Shanti Wurdiani Ramadhani, who helps manage the bank sampah in Jombang regency, East Java, said it had about a ton of unclaimed waste bags.
“We tried to store the bag waste that people have collected because we don’t want them to burn them or throw them in the river,” Shanti said. She has since asked members to stop sending the waste, because they were running out of storage space. The price Unilever paid the waste banks for bag waste was too low, compared to the price for other waste, she added.
Pris Polly Lengkong, head of the Independent Indonesia Scavengers’ Associations (PPIM), a group with 3.7 million members, said bags were the least valuable type of waste. Scavengers working at Bantar Gebang, Southeast Asia’s largest landfill, located about 32km from Jakarta, earn only around 1.5p per kg from bags. In comparison, plastic bottles cost 20p per kilo and even a kilo of plastic bags is worth about 7p.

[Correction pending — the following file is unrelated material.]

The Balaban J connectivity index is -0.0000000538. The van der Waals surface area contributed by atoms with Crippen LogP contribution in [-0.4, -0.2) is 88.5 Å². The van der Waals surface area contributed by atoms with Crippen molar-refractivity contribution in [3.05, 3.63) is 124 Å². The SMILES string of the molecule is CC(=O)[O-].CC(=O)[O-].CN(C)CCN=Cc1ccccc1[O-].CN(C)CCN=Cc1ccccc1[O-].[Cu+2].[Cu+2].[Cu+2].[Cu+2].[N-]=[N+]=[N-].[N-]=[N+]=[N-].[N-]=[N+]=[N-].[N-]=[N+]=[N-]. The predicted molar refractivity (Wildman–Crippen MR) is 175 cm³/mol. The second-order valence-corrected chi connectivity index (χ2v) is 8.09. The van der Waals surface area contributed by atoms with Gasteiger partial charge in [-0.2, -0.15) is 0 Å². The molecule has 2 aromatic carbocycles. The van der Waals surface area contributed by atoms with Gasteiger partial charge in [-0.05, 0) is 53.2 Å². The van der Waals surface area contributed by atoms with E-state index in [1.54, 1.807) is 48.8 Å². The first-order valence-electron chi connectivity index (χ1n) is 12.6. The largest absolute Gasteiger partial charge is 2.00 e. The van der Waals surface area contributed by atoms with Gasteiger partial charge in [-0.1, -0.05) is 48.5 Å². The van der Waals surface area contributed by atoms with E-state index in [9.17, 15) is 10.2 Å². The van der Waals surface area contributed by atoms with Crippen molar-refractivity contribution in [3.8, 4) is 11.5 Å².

“In the mountains of waste in Bantar Gebang, you can find lots of multi-layer bag waste,” said Lengkong, who works as a middleman who buys waste from scavengers and resells it.
“They can’t be absorbed by scavengers because they don’t get any value for them,” he said.
Sales of bags are forecast to increase at a CAGR of 5.8% between 2021 and 2031, according to a market report.
While many countries have banned single-use plastics, few cover bag waste, with some exceptions such as Sri Lanka, which banned some bags last year.
Last September, Coca-Cola’s subsidiary in the Philippines promised to phase out plastic bags and straws in the country, ahead of a law banning plastic straws and coffee stirrers.